From the Ground Up

The Estate Agent/Souvenier shop.

Plotting out the future can be a daunting task, whether it’s for a book club or a neighbourhood. Conflicting personalities, differing goals and incompatible world views can all get in the way. It’s why generating participation is the bane of any planning process. When it’s as high-stakes as public consultation about neighbourhood development, it’s easy to get discouraged by bureaucracy and lobbyists. Things can get discouraging enough, even, to make folks dream of moving to a new place, to avoid the changes that are taking the shine off their current home and to build something that better reflects their own desires. Unfortunately, one neighbourhood’s fleeing resident can become another community’s damaging interloper.

A letter from "Walmart" left on a neighbourhood doorstep, ominously promising to move into the neighbourhood.

There’s really no such thing as building a community from the ground up, at least not in the real world. But last week, the Vancouver East Cultural Centre presented an opportunity to do so imaginatively, with their home sweet home installation. This piece was created by Subject to_change, a British theatrical company that specializes in breaking down the boundaries of artistic production and putting the spectator into the centre of its pieces. Home Sweet Home has been travelling to sites world-wide since 2007.

A cardboard business, ready to put together, tied up with a welcome message, instructions and suggestions.

The piece begins as a planned community would, with lots marked out and construction materials at hand. Participants could choose to build residences, businesses or community amenities. Over the course of the installation, residents could also become involved with the community’s radio station and council or simply interact with other residents.

The community bulletin board, with lots of notes about zombies and the elusive Councillor Bob.

There were elements of the fantastical involved in the community that developed, like unicorn corrals and zombie warnings…actually the radio station and bulletin board seemed to really run with the zombie theme. But what I noticed, having arrived late in the process, was that the little village seemed to be an ideal version of the real-life neighbourhood outside. There were dog parks, community kitchens, bike shops and co-ops of all kinds. There were very few outsized developments and at least one of these was a seniors’ residence. A number of houses were given over to Canucks playoff fever and there was even a tiny East Van sign.

The tiny East Van sign - you can't tell in this photo, but it lit up like the real one.

This little East Van also reflected our neighbourhood’s anxieties – the biggest threat wasn’t really zombies (or the ongoing campaign against someone called “Councillor Bob”), but the letters delivered to residents promising an enormous Walmart development. In a neighbourhood where long-time residents are worrying about a future filled with chain stores and cookie-cutter condos, the installation encompassed what we love about this place, what we want for it and what we fear is on its way.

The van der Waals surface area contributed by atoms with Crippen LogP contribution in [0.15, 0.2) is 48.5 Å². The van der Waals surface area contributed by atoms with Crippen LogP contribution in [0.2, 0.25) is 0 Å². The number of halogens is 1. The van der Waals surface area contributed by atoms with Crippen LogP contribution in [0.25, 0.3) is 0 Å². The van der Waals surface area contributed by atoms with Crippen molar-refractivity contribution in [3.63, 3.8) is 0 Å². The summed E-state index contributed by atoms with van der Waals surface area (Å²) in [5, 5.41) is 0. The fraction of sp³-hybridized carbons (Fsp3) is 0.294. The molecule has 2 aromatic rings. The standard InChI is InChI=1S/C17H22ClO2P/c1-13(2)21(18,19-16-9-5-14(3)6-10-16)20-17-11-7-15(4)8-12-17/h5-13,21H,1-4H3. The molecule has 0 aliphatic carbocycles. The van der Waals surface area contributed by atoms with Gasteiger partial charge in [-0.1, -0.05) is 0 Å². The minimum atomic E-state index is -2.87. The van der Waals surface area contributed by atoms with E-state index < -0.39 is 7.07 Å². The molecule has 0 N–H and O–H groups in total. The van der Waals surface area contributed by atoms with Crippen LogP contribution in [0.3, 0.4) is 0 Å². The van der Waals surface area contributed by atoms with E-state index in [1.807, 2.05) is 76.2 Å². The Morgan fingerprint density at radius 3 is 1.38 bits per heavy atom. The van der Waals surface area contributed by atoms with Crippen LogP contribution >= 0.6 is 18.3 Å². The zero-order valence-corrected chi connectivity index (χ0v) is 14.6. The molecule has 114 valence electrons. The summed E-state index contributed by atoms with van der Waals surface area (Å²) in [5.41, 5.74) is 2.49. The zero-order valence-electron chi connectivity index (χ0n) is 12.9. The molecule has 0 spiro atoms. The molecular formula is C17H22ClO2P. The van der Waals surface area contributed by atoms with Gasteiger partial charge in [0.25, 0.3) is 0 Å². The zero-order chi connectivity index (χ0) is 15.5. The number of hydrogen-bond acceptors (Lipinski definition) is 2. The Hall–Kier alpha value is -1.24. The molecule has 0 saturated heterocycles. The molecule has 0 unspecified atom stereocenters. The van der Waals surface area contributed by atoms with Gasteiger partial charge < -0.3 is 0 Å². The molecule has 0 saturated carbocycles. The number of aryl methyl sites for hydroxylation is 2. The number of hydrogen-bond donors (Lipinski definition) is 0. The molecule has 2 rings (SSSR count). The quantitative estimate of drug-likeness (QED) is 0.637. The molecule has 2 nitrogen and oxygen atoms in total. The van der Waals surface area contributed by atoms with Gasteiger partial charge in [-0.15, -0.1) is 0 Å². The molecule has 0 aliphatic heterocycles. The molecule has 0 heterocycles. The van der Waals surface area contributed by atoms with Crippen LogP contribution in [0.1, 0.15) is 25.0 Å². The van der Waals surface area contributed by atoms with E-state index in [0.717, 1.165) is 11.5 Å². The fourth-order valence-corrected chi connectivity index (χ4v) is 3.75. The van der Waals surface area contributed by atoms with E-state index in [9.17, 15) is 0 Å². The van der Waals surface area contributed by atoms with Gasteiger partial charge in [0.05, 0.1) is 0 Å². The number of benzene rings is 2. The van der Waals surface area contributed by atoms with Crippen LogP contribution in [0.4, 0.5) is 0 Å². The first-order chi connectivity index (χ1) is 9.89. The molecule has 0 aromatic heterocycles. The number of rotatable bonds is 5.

Anti-Walmart signs that started to appear once the ominous letter was delivered.

By leaving participants a blank slate, Subject to_change manages to make each iteration of this piece a social commentary, a learning environment and a kind of community carnival all at once. It also allows for artistic expression on a playing field that’s levelled across age groups – there were interesting and provocative structures from kids and adults alike.

A tiny version of a real place (Melk) beside an imaginary one (Beatlemania).

I’d like to adapt this concept to some of the organizations I’m involved with – a day long retreat, complete with paper, glue and decorations, might do more to foster dialogue than any number of meetings.

The village, with one of the installation workers in the background. To the right, you can see the screen where the goings-on were projected.


6 thoughts on “From the Ground Up

  1. Interesting workshop. The town that I’m living in is going through changes – new subdivisions, more retailers (I appreciate the WM superstore!) and more diversity in terms of culture (my family’s one of the ‘new ones’) – and I’m welcoming the changes!

  2. I really liked seeing what it brought up for everyone. In your community, there would probably be some similarities to what happened here, but I bet it would also reflect the unique set of concerns and desires that matter where you live. I think that’s my favourite part of the project – it’s different every time; a product of its host community.

  3. Excellent post, Teresa! The concept is wonderful, and you’ve conveyed it very well with both your words and your photos. I agree that this idea could be used in other places to encourage discussion. Very cool.

    1. Thanks, Tricia – I think this sort of process can remove the tension from important decision-making processes, in the way that science fiction can allow us to see societal problems because it removes us from potentially volatile real-life contexts.

  4. This type of workshop would be so adaptable to the workplace environment and would greatly encourage dialogue and creative thinking. What a great post!

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